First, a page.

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Marking Territory
Curator: Sari Golan Sarig
Opening: Thursday 4.3.2010 at 20:00
Closing: Saturday 10.4.2010

Tamir Zadok

Rosenfeld Gallery is happy to host Tamir Zadok's one-person exhibition, "Marking Territory." Zadok's practice reflects a fresh, young position, introducing political art which incorporates humor and self-irony alongside acute criticism. The current show consists of a series of photographs and two short films addressing the link between (political, gender, cultural) identity and such notions as geography, nationalism, and violence.

The two films differ in style, yet both rely on fabricated contents, including violence and racism. The first film, Gaza Canal, describes the Canal's construction. It was created for the opening of a Visitor Center on site, and forms a part of the Center's permanent display. For the current exhibition it was shifted to the Gallery. The Rabin Visitor Center in Gaza Canal offers a visitors route which includes a virtual tour of the Canal, historical documentation of the digging work, and interviews with the project initiators. The Gaza Canal was created over the course of eight years, during which 61 kilometers were dug by 15,000 Jewish and Arab workers. It began as an American initiative and saw many crises along the way. Over the years, however, it became a symbol of change and improvement, a paragon of a healthier reality, creating a reality of prosperity and tourism, industry and commerce in the "island of Gaza." Zadok's chosen tactic employs tools from the field of propaganda, such as interviews and documentary photographs, which constitute the body of documentation indicating that the construction of the Canal was the optimal humanitarian act for implementation of the Israeli fantasy—"to throw all the Arabs into the sea."

The second film, Matzah Maker, takes the anti-Semitic blood libel concerning the use of Christian children's blood to make the Passover matzoth, literally exemplifying how one may, DIY, construct a simple machine for manufacturing matzoth from non-Jewish children's blood at home. The figures' roles in this work are blurred. The child from whose blood the matzoth are being "produced" does not look Christian, but rather either Arab or a Jew of Mizrahi origin. And if this is the case, then who slaughters who: Does the Arab slaughter the Jew? The Jew—the Arab? The Jew—the Christian? Through the machine aesthetics and the use of stop-motion technique for its activation, the blood libel is ridiculed.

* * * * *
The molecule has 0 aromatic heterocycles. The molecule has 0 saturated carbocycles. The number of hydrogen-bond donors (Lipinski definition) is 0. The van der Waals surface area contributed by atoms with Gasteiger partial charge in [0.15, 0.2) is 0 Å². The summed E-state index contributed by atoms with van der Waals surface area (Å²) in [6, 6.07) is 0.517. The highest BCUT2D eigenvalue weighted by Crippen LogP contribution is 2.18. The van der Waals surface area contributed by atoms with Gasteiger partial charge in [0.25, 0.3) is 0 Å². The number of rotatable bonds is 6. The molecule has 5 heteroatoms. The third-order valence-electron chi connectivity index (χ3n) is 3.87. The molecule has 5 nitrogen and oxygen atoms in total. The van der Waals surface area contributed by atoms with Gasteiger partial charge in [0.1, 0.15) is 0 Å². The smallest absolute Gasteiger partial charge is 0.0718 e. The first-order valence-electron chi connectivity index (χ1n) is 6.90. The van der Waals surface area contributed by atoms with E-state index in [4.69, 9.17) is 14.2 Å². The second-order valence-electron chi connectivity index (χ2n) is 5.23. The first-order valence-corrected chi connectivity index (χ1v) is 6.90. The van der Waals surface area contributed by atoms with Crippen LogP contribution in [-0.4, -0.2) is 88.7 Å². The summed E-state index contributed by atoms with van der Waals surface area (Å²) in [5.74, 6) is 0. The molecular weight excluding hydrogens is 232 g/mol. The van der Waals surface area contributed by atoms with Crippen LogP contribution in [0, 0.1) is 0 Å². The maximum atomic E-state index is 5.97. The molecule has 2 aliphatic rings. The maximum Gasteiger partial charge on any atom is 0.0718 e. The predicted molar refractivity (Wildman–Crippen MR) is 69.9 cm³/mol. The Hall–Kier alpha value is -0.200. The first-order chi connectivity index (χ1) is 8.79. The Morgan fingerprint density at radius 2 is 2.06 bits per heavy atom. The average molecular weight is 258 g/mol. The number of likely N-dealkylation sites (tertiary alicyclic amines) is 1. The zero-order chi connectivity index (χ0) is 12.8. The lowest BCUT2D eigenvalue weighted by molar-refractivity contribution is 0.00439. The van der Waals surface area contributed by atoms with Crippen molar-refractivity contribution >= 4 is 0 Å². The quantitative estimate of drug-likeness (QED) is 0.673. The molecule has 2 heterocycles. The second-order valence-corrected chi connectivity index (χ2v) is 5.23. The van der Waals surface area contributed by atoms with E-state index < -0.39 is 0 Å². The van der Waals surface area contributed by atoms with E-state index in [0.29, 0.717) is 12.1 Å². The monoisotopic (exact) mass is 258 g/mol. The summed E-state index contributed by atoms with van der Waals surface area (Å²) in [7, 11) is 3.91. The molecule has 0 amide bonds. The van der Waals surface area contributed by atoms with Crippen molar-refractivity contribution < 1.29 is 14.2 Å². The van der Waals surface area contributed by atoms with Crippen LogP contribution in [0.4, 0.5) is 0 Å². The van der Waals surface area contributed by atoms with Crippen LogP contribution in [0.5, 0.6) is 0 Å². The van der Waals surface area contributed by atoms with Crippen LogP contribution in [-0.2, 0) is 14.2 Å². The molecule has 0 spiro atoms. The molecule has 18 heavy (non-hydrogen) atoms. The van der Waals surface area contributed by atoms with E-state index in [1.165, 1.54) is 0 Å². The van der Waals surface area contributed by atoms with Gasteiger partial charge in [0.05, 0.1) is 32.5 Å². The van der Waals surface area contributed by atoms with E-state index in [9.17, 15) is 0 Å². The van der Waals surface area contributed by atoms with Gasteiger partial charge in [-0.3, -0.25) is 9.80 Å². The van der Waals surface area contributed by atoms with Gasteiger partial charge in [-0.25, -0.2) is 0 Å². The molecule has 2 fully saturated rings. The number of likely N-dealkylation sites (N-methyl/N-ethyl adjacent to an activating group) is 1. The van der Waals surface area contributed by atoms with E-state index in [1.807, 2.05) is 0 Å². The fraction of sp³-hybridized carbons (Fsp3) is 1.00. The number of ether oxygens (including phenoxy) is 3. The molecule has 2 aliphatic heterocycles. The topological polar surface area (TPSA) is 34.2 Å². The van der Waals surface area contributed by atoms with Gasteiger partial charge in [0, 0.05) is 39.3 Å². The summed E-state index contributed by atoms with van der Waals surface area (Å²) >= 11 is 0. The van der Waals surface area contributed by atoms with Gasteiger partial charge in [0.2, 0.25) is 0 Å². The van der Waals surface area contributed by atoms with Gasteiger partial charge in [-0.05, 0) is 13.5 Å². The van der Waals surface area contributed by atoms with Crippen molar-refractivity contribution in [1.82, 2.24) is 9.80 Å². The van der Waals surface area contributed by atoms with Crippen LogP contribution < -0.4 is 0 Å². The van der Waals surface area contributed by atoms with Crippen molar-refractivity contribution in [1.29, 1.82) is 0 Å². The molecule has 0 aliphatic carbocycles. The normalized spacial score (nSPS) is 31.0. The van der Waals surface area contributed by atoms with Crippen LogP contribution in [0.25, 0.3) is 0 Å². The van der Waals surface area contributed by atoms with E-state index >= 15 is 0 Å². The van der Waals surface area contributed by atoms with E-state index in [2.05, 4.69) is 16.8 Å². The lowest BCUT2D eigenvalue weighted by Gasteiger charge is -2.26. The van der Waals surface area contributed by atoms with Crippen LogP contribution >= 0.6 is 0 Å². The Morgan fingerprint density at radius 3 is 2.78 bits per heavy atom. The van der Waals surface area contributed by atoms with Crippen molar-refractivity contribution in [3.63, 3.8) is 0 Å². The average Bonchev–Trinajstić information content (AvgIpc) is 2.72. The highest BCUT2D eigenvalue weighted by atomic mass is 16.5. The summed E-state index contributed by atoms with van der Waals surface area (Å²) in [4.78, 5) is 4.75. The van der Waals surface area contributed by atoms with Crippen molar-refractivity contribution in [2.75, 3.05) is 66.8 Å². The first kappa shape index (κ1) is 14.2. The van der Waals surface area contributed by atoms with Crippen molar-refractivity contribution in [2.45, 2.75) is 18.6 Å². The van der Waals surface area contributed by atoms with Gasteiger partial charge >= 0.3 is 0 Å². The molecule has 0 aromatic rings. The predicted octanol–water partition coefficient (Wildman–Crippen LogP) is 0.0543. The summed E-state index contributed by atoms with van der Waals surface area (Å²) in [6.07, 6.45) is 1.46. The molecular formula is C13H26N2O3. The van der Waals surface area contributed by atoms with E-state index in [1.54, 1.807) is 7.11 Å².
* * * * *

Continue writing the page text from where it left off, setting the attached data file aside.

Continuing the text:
In addition to all these, Zadok presents a series of staged photographs addressing concepts of masculinity, Mizrahi identity, initiation rites, family, army, and nationality. In these staged photographs the eye seeks a journalistic or possibly cinematic context, a coherent narrative which may tie them together; the photographs, however, present only fragmented situations which imitate and cite gestures from Zadok's personal and national reality.

Two photographs, which deviate from the pattern of the series, document a mural found in the October War Panorama in Cairo, portraying the Yom Kippur (1973) War from the Egyptian point of view. The photographs resemble classical paintings perpetuating landscapes and battles. It is hard to tell whether the medium is painting or photography; whether it is "our" photography or "theirs". The decision to extract the images from their natural place raises the thought that, under a different title, the very same images could have been presented on the Israeli side and used to recount the opposite narrative.

Zadok repeatedly asks himself questions about his ability to feel any type of belonging whatsoever. Throughout his oeuvre he depicts himself as part of various male groups, undergoing and leading rites of passage in the familial, national-military, and social realms. The duality of being close to the consensus and far-removed from it, the question of loyalty to the State and its inherent problematics, take him back, time and again, to the affiliation group in which he grew up—the national education, militarism, Israeli masculinity—with all their positive and negative aspects. Zadok's stand with regard to reality is an intricate one, which is extremely difficult to maintain, proposing to deeply love the land, yet hate our misconduct.

1 Shvil HaMif'al St., Tel-Aviv, Israel, 66535 Tel:+972 3 5229044 Fax:+972 3 5232991 gallery@rg.co.il Opening Hours; Tue.-Thur.:12 - 19, Fri.:11 - 14, Sat.:11 - 13